Gabriele Ciciurkaite: [00:12:41]
If you had a sibling who was obese, your chance of obesity increased by 40 percent. And then if your spouse became obese, a person's likelihood of obesity increased by thirty seven percent. They did not observe similar effects among neighbors, which only led them to hypothesize that it's the relationships that are closer to us in terms of social proximity and geographic proximity that really mattered for the spread of obesity. And the mechanisms of how social networks affect obesity have not been studied much. But there are like three proposed hypotheses of how that happens, and one of them is shared body norms and ideals. Research shows that those perceptions converge over time. The second one is social control, and we particularly see that among partners and married couples where one partner and that usually tends to be a female or a wife monitors that or controls health behaviors of their partners. And then the third mechanism is behavioral modeling. And that's usually that we tend to adopt the behaviors of people that we hang out with. So if I become friends with a bunch of skiers here in Utah, I am probably going to be more physically active. Whereas if a lot of my grad school friends in Kentucky were huge fans of KFC, I tended to eat more fried chicken.

Wyatt Traughber: [00:14:17]
They're going from Kentucky to Utah. What kind of health behaviors do you think are interesting that are different?

Gabriele Ciciurkaite: [00:14:24]
So you think that. Actually, a very healthy state. Well, OK, it depends what health indicator you'll look at. So in terms of obesity, Yuuta is, I believe 40 is fortieth lowest. So that's the obesity prevalence in Utah is lower than the national average in the US. So that's great. And and I don't know if it's just because we live in Logan with people in general seem to be very health conscious here in terms of just physical activity and being outdoorsy. I mean, obviously, because of the religious influence of alcohol consumption is much lower. Similarly with smoking. But then on the other hand, of course, Utah has huge problems with mental health and suicide and opioid abuse. So in terms of physical health indicators, Utah is very healthy.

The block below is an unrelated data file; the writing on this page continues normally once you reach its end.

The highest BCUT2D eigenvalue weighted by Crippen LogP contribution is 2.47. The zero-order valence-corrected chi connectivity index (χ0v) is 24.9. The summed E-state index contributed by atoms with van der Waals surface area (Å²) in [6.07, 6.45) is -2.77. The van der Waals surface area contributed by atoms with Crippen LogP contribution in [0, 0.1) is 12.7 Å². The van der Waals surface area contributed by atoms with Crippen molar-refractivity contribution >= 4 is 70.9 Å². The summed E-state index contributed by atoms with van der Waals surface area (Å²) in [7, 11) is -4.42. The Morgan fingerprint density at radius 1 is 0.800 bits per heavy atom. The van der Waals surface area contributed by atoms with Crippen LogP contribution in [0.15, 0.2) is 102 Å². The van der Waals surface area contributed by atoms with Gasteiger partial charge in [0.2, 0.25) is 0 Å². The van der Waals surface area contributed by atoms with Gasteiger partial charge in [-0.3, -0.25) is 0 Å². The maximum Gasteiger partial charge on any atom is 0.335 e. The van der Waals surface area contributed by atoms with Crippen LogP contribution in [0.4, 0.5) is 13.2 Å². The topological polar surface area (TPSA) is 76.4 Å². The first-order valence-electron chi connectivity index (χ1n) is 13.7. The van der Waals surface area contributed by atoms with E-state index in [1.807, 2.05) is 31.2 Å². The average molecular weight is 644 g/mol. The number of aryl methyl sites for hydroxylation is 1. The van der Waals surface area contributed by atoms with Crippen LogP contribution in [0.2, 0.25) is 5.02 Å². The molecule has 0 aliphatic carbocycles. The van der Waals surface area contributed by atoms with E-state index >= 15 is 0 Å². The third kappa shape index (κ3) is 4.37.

Wyatt Traughber: [00:15:21]
So when we think about like the United States as a country, we kind of all know that we have an obesity problem compared to other countries. Are there any sociological explanations for that, our society, how is it making us fat?

Gabriele Ciciurkaite: [00:15:36] 
Obesity is a global problem. It's affecting largely developed countries everywhere. And I can't remember exactly how the United States compares to other developed countries. I know that the issues here are are prevalent. I think it has largely to do with the organization of social life and the use of the systems of oppression that are at place and also opportunities and resources that some groups have more than others. So and this might sound like a bit naive explanation, but a lot of places in Europe, almost every neighborhood has a little farmers market cities are largely walkable. So there is easier access to fresh food. Fast food is not as popular. It's also more expensive. That is not an option that people of lower classes usually reach out for, which is the opposite in the United States. Another thing, for instance, we know that racial minorities suffer from obesity at higher rates. One of the explanations for that is experiences of institutional and interpersonal discrimination. Some more homogenous countries in Europe do not have those problems to deal with.